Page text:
BB: And Nate, Nate was heralded as the Montana recruit this year. He’s played a lot for you guys but he hasn’t ever been the guy. And he’s got the legacy behind him. Do you think he’s feeling the pressure of that?
Beck: “He’s never been THE guy but he’s coming. He’s not feeling that pressure. Nate is Nate. Nate had some growing up to do. We fought some stuff with him. But I think he’s come through that. And ever since Mac has gotten here, he’s tried to be a role model for Mac to not do the things he did and stuff like that. Nate cares and he wants to do well and he works hard. That’s just kids growing up, kids who you have to crack the whip to get them to buy into the program.
“Nate has had to wait his turn because the other kids were just a little bit better at the time but he’s grown into that role.”
“The other one is Zach Wright. He’s gotten big. And he’s quick. We tease him because we call him Preston Gale. He’s got the Texas accent and stuff, all that from Friday Night Lights. But he’s a hard working kid too. He’s got to let the game slow down for him. He’s got to control himself a little bit. But that will come. He’s just a pup.
“Tyrone is just a little more matured in his body. His demeanor, that’s why he was capable of playing last year. It was night and day from No. 1 (Garrett Marino) and Tyrone. Tyrone is the type of kid that will come in here and I’ll be like, “Hey Tyrone, go to the roof and jump off’ and he’ll be like, ‘Ok, I’ll be right back.’ He’ll just do it, no questions asked and walk away. I think he’s going to be a very, very good player.”
BB: Let’s talk a little bit about recruiting and then I’ll let you go. You guys have had these late to the party stud d-linemen for several years. Dallas Hayse, Kris Cooper, Garrett Marino and now here we have Jessie Clark coming. Are you confident he can break that trend?
Beck: “I do think he can. I mean, Dallas and Cooper were more…they came on the board because we lost a kid. They were the fourth or fifth kid on the board. Their expectation level wasn’t as high as Garrett. Garrett was just Garrett. I’ll leave it at that.
“Jessie was always the top of the board. It just took a lot of time to get to the process of getting him up here. He’d gone to Louisiana and Alabama and then he had some conflicts with school. That’s why it was so late getting him here. And then it was the conflict of going home to mom and his kid or does he choose to be closer or does he come here? This was a stretch for him. Where Garrett was, he fell back onto us. We weren’t even recruiting him that year. But Jessie, we targeted. So yeah, I think Jessie’s demeanor is different than all of those kids. He’s very, very introspective. It took him a long time. He wasn’t enamored with having to sign on signing day. He was going to make the right decision for him. That shows maturity in itself right there. He doesn’t expect to come in there and be the man right away. He wants to come earn it. I think he will trump the trend because he’s very talented and he’s versatile. He’s just got to finish his classes out there. He’s great and he keeps in contact with everything we need from him. He just has to get the work done.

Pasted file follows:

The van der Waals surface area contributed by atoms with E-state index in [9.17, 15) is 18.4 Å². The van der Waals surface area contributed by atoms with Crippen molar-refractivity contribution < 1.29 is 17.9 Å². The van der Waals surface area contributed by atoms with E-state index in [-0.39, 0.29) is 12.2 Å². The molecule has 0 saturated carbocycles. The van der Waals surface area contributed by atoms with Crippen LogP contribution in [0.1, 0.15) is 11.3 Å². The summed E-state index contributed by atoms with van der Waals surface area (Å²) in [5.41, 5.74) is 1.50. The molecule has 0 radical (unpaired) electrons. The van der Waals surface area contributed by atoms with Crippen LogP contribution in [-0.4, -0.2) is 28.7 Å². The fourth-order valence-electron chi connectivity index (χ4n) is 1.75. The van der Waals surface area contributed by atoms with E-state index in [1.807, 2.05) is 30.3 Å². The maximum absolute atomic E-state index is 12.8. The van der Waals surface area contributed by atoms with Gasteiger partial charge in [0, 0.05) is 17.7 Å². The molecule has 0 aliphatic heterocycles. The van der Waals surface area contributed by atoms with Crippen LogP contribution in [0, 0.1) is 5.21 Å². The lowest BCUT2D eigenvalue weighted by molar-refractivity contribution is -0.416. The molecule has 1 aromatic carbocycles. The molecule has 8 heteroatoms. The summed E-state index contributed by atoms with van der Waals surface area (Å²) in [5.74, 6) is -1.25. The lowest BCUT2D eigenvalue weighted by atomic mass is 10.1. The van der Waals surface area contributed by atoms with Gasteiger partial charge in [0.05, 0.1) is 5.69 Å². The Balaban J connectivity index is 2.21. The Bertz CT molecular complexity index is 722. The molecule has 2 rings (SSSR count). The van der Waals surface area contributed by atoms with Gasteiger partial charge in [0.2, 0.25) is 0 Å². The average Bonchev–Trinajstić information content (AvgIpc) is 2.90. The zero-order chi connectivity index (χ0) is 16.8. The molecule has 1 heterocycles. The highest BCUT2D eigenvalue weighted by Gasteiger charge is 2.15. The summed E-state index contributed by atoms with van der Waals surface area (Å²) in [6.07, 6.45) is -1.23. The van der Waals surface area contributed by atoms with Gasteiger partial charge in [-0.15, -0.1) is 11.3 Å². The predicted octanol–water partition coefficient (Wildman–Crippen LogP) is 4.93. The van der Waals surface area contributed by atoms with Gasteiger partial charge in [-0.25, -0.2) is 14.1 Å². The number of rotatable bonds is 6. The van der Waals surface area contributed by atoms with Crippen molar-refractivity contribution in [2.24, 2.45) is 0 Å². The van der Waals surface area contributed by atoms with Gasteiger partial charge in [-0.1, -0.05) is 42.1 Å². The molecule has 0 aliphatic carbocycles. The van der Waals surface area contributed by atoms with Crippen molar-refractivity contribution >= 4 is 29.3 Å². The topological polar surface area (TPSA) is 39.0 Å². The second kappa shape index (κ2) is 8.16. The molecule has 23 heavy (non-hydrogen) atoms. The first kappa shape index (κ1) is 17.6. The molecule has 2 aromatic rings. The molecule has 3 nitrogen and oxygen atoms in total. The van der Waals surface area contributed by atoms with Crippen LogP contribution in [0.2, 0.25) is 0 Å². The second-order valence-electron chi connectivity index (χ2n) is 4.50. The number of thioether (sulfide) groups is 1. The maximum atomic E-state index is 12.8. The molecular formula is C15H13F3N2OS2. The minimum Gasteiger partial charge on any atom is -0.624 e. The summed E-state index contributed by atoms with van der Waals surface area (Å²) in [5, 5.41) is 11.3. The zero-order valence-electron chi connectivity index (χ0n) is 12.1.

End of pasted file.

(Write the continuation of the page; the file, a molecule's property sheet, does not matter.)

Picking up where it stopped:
“And then when he shows up, he’s an interesting kid. His mom was very good in the recruiting process. They are duck dynasty now. They’ve got some stuff…to talk to them, you really have to listen up because they are from the country. And they’ve got that Cajun southern accent. He’s unique. He’ll bring a diversity to our program and to our kids in the room but I think he’ll be humble enough where he can fit in. He won’t have the ego others have had.”
BB: Joe Naotalo, he seems like he has a different aura to him as well. He seems like a grown man. They have that Polynesian thing going, that reverence about them.
Beck: “He’s a humble kid too. I like his film. I like the way he looked in person. Just like Jessie. Jessie looked like a dude. That’s what we need. We need to create depth and survive it, especially the way our schedule is set up. We are going to have the bye week and then we are going to have to run the gauntlet. That’s a lot in the FCS when you have this scholarship count. It’s not like FBS where you have the depth created with the scholarships. That’s where your walk-on kids become so important.”
BB: Talk to us about Texas and being down there. The story about B.J. Ojo is a great one. That just must be a powerhouse at Manvel.
Beck: “They are monsters. You watch their film too and they have eight or nine different uniform combinations. They are in the same category as Bryce Alley’s high school, North Shore in Houston. They are very, very well respected in the state. If you can recruit those two schools…for us to get kids from those two schools is huge. It will start a pipeline.
“We almost got a receiver out of Manvel two years ago. It ended up his mom really pushed him to stay at home. The coaches have been good to us. They are excited as anything that we got a kid out of Manvel. With all the kids that go everywhere…every time I go there, I see Coach Butler and he’s the recruiting coordinator and he pulls out this sheet of kids. He’ll look at me and he’ll go down the list and he’ll say, ‘Uh, LSU, Alabama, Missouri, Texas A&M’. Down the list. They had two quarterbacks go Division I a year ago. One went to Colorado, one went to Missouri. So he’ll get to the eighth or ninth kid on the list and he’ll be like, ‘Here’s a guy. Here’s a kid who is a Mountain West type kid’. And that was B.J. this year. It’s mind-blowing to me the talent they have. He said they are going to be better next year than they even were this year.”